Project Dawn Court tries to avoid putting participants behind bars--because for many of the women prison time isn't new and it isn't solving their underlying problems.  City prosecutors, defenders, courts, prison, and health officials have been collaborating on it for a year.  If a woman misses an appointment for therapy or drug treatment, she might get a sanction or have to write an essay.  Project Dawn Court also emphasizes rewarding the women for achievements.  

Sitting in her chambers high up in the Criminal Justice Center, near Broad and Market Streets, overlooking the city, Judge Lydia Kirkland is surprised by the success of the women.  

"A lot of these women come with really some unspeakable and unthinkable issues that are probably best corrected to avoid recidivism--that's the goal," said Kirkland.  "These women, they're recidivists but they're not violent people.  They are women who have deep-seated really messed up issues that probably are rooted in their childhood."

Judge Kirkland is compassionate, but she's no push over.  

"One of them in particular--she was just in front of me last month and honestly I'm not sure what I'm going to do with her because I think she has a blatant disregard for the judicial system and I think she may be trying to make an effort at overcoming her situation, but she engages in some activity that I don't think is satisfactory even for the Dawn's Project."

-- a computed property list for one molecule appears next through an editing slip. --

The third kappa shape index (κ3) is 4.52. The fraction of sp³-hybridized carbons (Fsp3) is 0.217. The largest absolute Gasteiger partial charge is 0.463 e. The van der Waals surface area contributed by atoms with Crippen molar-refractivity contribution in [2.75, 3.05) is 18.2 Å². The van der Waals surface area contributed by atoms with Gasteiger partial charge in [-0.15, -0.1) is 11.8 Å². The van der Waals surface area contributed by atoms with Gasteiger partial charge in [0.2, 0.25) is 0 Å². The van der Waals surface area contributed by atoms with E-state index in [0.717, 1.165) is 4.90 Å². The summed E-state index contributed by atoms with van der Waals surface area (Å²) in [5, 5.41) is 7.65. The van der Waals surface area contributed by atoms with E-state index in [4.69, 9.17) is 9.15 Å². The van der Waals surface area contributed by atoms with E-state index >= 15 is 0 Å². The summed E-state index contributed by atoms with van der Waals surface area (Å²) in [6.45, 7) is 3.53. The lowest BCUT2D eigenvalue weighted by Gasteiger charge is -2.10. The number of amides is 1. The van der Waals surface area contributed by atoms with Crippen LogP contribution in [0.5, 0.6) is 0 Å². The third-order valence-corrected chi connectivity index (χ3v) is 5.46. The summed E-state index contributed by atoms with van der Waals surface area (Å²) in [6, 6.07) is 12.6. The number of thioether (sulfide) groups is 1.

Another Project Dawn Court participant, Joan Davis, says she started working as a prostitute in 2005, to make money to support her crack habit.

"I felt like I was only hurting me," said Davis.   "I wasn't hurting anybody else.  I'm not the type that can rob and steal.  That's just not my character.  But this for me was just easy.  All I had to do was close my eyes and just...[laughs]...Wait for cash.  So it was very degrading.  But when you're caught up in addiction, like that comes second.  It's just about using.  So I mean I regret all them things today you know but that's done and over and I don't have to live like that anymore."

Davis grew up in foster care and says she suffered verbal, physical, and sexual abuse.  Now she's just over halfway through the program, is re-connecting with her children, and planning on being around to watch her daughter's new baby, grow up.